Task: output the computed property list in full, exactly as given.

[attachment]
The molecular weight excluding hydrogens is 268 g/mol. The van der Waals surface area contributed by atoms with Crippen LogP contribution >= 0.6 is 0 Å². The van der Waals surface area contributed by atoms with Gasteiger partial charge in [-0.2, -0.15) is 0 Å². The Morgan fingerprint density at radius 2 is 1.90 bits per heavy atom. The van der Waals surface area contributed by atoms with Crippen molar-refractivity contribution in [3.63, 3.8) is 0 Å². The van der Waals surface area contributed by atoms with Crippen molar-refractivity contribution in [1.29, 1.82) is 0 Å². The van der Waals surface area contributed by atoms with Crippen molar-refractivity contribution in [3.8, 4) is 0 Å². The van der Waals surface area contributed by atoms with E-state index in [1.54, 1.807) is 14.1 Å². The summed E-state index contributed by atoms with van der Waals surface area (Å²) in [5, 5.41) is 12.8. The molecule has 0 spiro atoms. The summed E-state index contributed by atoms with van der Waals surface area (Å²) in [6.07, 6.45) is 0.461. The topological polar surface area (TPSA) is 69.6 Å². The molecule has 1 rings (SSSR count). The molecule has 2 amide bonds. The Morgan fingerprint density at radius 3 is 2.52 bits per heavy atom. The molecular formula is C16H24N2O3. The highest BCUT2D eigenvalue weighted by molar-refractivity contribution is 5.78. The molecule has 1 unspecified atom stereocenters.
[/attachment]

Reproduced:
The molecular weight excluding hydrogens is 268 g/mol. The van der Waals surface area contributed by atoms with Crippen LogP contribution >= 0.6 is 0 Å². The van der Waals surface area contributed by atoms with Gasteiger partial charge in [-0.2, -0.15) is 0 Å². The Morgan fingerprint density at radius 2 is 1.90 bits per heavy atom. The van der Waals surface area contributed by atoms with Crippen molar-refractivity contribution in [3.63, 3.8) is 0 Å². The van der Waals surface area contributed by atoms with Crippen molar-refractivity contribution in [1.29, 1.82) is 0 Å². The van der Waals surface area contributed by atoms with Crippen molar-refractivity contribution in [3.8, 4) is 0 Å². The van der Waals surface area contributed by atoms with E-state index in [1.54, 1.807) is 14.1 Å². The summed E-state index contributed by atoms with van der Waals surface area (Å²) in [5, 5.41) is 12.8. The molecule has 0 spiro atoms. The summed E-state index contributed by atoms with van der Waals surface area (Å²) in [6.07, 6.45) is 0.461. The topological polar surface area (TPSA) is 69.6 Å². The molecule has 1 rings (SSSR count). The molecule has 2 amide bonds. The Morgan fingerprint density at radius 3 is 2.52 bits per heavy atom. The molecular formula is C16H24N2O3. The highest BCUT2D eigenvalue weighted by molar-refractivity contribution is 5.78. The molecule has 1 unspecified atom stereocenters.